What a difference a week makes. The Eagles defense came out with purpose and attitude Thursday night against the Carolina Panthers. Players looked settled, under control and made more plays as a result.
"I think just looking at the guys' eyes out there, everybody calmed down a little bit," outside linebacker Connor Barwin said."That felt good out there. I think guys just zeroed in, got the first game jitters out last week and just did their job."
There was pressure from all over the alignment as well as gap control, disciplined pursuit, fundamentally sound solo and gang tackling. The tackling, in particular, really improved.
"Yeah, it's the hot subject," Barwin said."I think we tackled a lot better, right? There was a lot of gang tackling, guys filled the gaps. When you don't let them get in the open field, it's a lot easier to tackle."
Quarterback Cam Newton rarely looked comfortable, as he was flushed from the pocket and forced into making difficult, low-percentage throws. From the defensive line to the linebackers to the secondary, the unit was working as a whole, and everyone was flying to the ball. It was a total team effort, with players fulfilling their responsibilities so that others could be free to make the ultimate play. Strong safety Patrick Chung, who has taken the reins as a leader on this defense, put forth a tremendous performance against the Panthers. However, Chung was sure to credit his teammates.
"It's those guys freeing me up to make those plays, not really just me making that play," Chung said. "It's (DeMeco Ryans) and (Mychal Kendricks) destroying everything, (allowing me) to get that free tackle. We're all working and working hard."
Things did not look promising early on. Newton started with a clean pocket on the first snap and fired a pinpoint pass to wide receiver Brandon LaFell along the sideline for a 16-yard gain. On the next play, however, defensive end Cedric Thornton used leverage and power to push right tackle Byron Bell backwards and penetrate the backfield. Thornton forced Newton to roll right and throw the ball out of bounds.
After a coverage breakdown that left wide receiver Ted Ginn, Jr., wide open for a 23-yard catch and run that moved the ball into Eagles' territory, the defense responded and stiffened. Defensive tackle Isaac Sopoaga occupied a blocker on a screen pass and forced the running back toward Chung, who made a strong solo tackle after a gain of only 3 yards. Chung got in on the next tackle, as well, and, along with Ryans, stopped running back DeAngelo Williams for another 3-yard gain. On third-and-4 at the Eagles' 40-yard line, inside linebacker Mychal Kendricks got pressure up the middle on a blitz and forced Newton to his right, with Barwin and defensive end Fletcher Cox giving pursuit. Cox chased Newton down and started to corral him, forcing the quarterback to throw short and incomplete. The Panthers punted.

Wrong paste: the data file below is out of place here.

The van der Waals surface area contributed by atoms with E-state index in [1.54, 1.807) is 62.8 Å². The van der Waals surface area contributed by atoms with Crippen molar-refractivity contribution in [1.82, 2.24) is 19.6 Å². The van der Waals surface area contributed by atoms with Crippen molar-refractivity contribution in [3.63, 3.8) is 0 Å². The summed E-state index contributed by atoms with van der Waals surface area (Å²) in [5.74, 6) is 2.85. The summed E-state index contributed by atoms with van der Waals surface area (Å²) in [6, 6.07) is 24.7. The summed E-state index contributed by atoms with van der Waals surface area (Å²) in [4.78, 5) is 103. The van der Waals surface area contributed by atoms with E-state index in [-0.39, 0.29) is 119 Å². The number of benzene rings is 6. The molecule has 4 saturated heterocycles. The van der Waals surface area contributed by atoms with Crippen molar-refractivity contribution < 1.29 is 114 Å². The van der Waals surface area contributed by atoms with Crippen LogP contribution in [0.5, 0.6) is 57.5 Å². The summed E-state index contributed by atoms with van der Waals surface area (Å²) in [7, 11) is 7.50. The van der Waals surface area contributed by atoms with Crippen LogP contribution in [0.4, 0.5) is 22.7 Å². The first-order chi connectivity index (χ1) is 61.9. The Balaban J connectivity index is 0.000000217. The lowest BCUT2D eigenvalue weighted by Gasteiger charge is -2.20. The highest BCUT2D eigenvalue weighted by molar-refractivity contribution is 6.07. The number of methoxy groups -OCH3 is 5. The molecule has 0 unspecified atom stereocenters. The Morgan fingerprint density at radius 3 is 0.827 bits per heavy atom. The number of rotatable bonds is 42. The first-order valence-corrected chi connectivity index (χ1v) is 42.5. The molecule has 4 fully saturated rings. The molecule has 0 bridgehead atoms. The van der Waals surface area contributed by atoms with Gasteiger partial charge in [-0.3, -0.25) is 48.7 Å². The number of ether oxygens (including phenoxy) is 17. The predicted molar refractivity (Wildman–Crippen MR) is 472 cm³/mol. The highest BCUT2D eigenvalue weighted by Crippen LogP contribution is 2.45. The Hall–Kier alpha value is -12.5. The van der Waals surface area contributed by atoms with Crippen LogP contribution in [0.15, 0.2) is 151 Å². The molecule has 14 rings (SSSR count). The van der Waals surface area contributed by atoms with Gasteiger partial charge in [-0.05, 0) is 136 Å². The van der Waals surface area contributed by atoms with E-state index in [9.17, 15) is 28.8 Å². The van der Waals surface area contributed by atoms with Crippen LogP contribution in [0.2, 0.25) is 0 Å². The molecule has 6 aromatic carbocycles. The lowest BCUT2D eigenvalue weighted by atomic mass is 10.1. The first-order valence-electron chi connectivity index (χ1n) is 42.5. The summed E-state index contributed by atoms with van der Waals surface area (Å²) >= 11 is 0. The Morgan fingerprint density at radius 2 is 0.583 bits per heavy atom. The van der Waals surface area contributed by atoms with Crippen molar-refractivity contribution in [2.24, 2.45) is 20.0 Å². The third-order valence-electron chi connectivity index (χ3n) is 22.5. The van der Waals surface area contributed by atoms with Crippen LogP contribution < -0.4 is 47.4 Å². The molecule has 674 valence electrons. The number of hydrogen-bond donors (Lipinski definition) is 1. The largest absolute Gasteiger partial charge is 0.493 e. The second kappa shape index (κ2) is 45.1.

The next Panthers drive was a three-and-out, highlighted by an unblocked Thornton exploding into the backfield and engulfing Williams the second he got the ball for a 5-yard loss. Cornerback Brandon Boykin, who had an excellent game, will tell you that he should have intercepted Newton's pass on the following play, but it deflected off his hands as he jumped high in the air.
The first-team defense would continue its stellar effort throughout the first half. While the Panthers offense had moments where it moved the ball, it only entered the red zone once. The Eagles defense stood tall and stopped that drive at the 9-yard line, forcing a field goal. The defense also held the Panthers to just two conversions on 10 third-down opportunities in the first half.
Kendricks was another standout player on Thursday night. He was all over the field, making plays as a blitzer, in the backfield and in pursuit. Kendricks blitzed and got a free shot on Newton that forced the quarterback to throw a hurried pass over the middle to wide receiver Steve Smith who, sensing Chung bearing down, did not go all out for the catch. Kendricks found a harmony between aggressiveness and playing under control. He shot gaps and showed good discipline when on an island as Newton attempted to get outside on a scramble. Defensive coordinator Bill Davis' scheme caters to Kendricks' skill set as an athletic and explosive linebacker, as it attempts to free him up so he can rely on his instincts and speed and just flow to the action. There were multiple instances where Kendricks lined up like he was going to drop in coverage, but then blitzed instead and vice versa.
"They (the offense) know someone's coming, they just don't know who," Kendricks said. "They know someone's dropping, they just don't know who. That's part of the benefit of being in this defense, there are a lot of schemes you can run."
Thursday night was hopefully just a glimpse of what this new defense can do. Not everything was perfect, though. In addition to some penalties, the unit has still yet to force a turnover. There were opportunities for turnovers, specifically interceptions, and those will have to be capitalized upon if this defense is going to realize its potential. That said, without a doubt the Eagles defense improved considerably from its first game, and optimism is high that the trend will continue.
"I feel like with every game, with every practice, us as a defense, we're getting better," Kendricks said.
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